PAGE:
Adverse effects of antidepressants in younger adults

  SSRIs might have higher rates of fracture than tricyclic antidepressants but lower mortality and adverse reactions. Carl Heneghan Antidepressants are commonly prescribed. Yet, in those under 65, there is scant evidence on the risks associated with their use. A recent publication in BMC  looked at these risks in a cohort of 20 to 64-year […]

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Do I need the drugs, doc? Heart failure drugs with preserved ejection fraction.

Evidence suggests heart failure patients with preserved ejection fraction could benefit from beta-blocker treatment, guidelines do not. Jack O’Sullivan   There is a well-established list of medications that work in heart failure with a reduced ejection fraction. However, it is unclear if these drugs are clinically effective in patients with heart failure with a preserved […]

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Crystalloids or saline?

  Use of resuscitation fluids has largely been based on physiological principles rather than evidence. Carl Heneghan The debate over when to use crystalloids versus saline in unwell adults shows there has been considerable uncertainty about what to do in practice. Use of resuscitation fluids has largely been based on physiological principles rather than evidence. […]

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Evidence Watch: uncertainties with the evidence for influenza vaccination

  This week’s Evidence Watch highlights serious uncertainties with the current evidence-base for influenza vaccination Carl Heneghan, Editor in Chief  A systematic review of vaccines in the elderly [1] highlights the difference vaccination makes in a single season (lowers risk of influenza from 6% to 2.4%); but adds caution, in that we have very little […]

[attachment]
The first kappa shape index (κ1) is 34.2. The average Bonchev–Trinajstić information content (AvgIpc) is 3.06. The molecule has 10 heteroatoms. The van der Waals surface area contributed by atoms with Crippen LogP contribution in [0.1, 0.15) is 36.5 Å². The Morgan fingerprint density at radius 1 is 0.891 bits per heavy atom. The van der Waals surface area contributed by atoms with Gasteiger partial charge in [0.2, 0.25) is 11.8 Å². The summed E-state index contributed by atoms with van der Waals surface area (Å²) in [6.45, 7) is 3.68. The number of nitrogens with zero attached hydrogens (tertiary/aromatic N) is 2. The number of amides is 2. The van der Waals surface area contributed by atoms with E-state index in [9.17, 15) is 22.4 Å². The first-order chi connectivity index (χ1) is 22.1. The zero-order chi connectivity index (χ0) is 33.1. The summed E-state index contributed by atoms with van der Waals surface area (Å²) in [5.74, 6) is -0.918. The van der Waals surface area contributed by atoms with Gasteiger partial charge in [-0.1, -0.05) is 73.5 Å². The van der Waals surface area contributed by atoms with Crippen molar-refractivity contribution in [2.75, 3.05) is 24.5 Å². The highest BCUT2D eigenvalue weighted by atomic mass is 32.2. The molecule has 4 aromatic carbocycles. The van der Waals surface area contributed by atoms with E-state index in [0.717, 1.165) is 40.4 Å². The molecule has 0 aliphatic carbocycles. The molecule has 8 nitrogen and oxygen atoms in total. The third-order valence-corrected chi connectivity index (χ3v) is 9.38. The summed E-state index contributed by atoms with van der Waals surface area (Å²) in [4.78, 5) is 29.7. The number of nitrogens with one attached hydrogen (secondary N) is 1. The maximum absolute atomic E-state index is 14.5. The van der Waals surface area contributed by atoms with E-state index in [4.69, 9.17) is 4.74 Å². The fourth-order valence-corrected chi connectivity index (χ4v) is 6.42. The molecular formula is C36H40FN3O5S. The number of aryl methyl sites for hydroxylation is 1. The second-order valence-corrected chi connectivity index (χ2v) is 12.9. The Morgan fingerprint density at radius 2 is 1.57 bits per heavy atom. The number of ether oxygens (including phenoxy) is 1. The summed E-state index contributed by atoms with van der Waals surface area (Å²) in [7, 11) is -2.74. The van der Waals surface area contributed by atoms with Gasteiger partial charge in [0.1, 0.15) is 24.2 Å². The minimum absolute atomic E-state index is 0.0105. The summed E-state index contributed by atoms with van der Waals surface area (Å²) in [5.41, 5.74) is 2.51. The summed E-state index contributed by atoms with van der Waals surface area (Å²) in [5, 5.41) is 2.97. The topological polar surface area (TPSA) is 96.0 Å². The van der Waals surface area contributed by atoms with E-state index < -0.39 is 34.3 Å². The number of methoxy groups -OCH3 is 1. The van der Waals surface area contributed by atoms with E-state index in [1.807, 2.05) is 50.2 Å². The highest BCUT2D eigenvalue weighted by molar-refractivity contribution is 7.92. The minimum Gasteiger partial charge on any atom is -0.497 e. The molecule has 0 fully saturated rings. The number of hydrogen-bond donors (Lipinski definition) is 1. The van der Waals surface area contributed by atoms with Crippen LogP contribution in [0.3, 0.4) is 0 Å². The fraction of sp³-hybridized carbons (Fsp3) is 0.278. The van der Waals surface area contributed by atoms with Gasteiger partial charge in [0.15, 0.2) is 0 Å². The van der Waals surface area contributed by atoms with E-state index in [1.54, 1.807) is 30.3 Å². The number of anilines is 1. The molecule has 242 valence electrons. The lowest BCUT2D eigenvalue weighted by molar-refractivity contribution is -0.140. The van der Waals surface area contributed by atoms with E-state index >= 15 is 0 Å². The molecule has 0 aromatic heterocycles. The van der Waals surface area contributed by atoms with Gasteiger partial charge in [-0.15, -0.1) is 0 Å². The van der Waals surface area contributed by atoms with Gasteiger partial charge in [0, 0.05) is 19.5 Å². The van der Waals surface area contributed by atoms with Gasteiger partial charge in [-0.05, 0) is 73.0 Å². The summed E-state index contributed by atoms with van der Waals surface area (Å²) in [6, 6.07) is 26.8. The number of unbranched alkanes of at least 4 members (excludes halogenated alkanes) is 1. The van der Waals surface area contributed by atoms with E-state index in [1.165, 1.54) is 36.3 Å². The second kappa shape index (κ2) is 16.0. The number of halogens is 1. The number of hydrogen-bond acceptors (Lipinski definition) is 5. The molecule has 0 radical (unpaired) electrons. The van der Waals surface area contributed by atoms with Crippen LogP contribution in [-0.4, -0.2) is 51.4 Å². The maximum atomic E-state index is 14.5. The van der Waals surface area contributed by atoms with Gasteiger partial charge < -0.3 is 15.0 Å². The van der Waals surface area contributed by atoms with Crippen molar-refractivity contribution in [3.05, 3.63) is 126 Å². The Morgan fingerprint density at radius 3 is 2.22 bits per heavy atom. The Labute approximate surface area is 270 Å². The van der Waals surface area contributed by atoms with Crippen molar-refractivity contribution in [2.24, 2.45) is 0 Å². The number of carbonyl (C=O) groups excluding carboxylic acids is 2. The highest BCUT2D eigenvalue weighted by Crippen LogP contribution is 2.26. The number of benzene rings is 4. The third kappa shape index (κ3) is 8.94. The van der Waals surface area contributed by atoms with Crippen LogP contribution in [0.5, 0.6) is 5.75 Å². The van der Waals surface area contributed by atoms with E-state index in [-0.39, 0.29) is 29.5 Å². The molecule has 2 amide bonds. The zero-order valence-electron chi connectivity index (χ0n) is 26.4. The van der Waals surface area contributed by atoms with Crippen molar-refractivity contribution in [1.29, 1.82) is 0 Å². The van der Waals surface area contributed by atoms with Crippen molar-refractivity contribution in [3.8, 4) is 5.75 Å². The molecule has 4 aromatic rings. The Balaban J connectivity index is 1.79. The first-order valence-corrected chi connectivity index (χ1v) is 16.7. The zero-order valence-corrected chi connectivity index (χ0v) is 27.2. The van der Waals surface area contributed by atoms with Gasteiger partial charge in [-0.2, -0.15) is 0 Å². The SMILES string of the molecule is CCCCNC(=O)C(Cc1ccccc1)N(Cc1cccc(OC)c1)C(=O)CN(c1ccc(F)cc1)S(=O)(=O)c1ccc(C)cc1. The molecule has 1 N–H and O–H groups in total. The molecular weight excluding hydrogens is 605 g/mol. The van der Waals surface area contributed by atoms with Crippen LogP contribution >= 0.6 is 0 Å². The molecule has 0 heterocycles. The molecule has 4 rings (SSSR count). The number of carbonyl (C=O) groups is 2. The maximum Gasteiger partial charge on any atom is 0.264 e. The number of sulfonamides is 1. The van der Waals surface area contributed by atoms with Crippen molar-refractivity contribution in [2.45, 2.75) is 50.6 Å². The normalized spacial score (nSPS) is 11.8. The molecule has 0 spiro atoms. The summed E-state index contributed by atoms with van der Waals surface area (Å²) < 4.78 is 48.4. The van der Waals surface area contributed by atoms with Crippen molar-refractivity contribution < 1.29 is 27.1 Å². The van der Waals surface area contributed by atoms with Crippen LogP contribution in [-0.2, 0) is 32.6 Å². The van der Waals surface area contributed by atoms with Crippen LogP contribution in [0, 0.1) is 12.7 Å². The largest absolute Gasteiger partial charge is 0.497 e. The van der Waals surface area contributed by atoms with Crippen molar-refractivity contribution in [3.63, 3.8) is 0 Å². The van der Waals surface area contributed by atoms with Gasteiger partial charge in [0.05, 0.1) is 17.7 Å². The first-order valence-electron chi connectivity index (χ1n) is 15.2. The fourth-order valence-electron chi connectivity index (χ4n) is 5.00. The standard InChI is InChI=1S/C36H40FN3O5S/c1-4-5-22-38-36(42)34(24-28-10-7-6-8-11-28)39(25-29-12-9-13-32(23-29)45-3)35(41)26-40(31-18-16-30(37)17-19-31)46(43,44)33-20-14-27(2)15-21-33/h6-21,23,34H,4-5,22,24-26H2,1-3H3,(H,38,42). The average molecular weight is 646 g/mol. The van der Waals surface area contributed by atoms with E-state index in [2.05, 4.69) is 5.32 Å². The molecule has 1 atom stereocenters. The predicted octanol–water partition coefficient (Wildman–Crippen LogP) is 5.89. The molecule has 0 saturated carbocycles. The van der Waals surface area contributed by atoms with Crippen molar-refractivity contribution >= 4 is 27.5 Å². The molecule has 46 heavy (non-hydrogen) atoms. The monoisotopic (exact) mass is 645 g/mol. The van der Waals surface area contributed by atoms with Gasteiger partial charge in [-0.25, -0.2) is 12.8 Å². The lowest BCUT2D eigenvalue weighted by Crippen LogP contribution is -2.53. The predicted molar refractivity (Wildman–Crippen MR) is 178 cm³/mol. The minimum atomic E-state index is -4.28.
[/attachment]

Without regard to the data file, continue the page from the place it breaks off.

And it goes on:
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Evidence Watch: Carl Heneghan’s view on evidence that impacts practice

  This week’s Evidence Watch highlights preoperative physio, the risk of heart disease in relation to the number of cigarettes smoked per day, use of antipsychotics in hospital and risk of pneumonia, the effect of exercise across 17 countries and the impact of having a large preterm baby.   Carl Heneghan, Editor in Chief Does a single […]

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Evidence Watch: Carl Heneghan’s selection of evidence that impacts on practice

  This week’s Evidence Watch highlights the risk of pre-eclampsia with metformin, the role of repeated influenza vaccination, de-prescribing medications and assessing harms in the elderly at the time of elective surgery. Carl Heneghan, Editor in Chief A meta-analysis evaluating the risk of pre-eclampsia in women taking metformin before, or during pregnancy found that there […]

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EBM library: Systematic reviews in policymaking – part 2

  The EBM library signposts some essential reading for the practice of Evidence-Based Medicine. In this part of the library, we highlight papers that reflect the role of systematic reviews in policymaking. Kamal Mahtani In part 1 of this series two papers highlighted why systematic reviews are important in policymaking, and some challenges this may bring. In […]

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BMJ Evidence-Based Medicine Strategy

  BMJ EBM publishes original evidence-based research, insights and opinions on what matters for health care. Carl Heneghan, Editor in Chief, BMJ EBM The BMJ Evidence-Based Medicine strategy focuses on the tools, methods, and concepts that are basic and central to practising evidence-based medicine.     How we deliver relevant, trustworthy and impactful evidence: By Disseminating relevant research: saving […]

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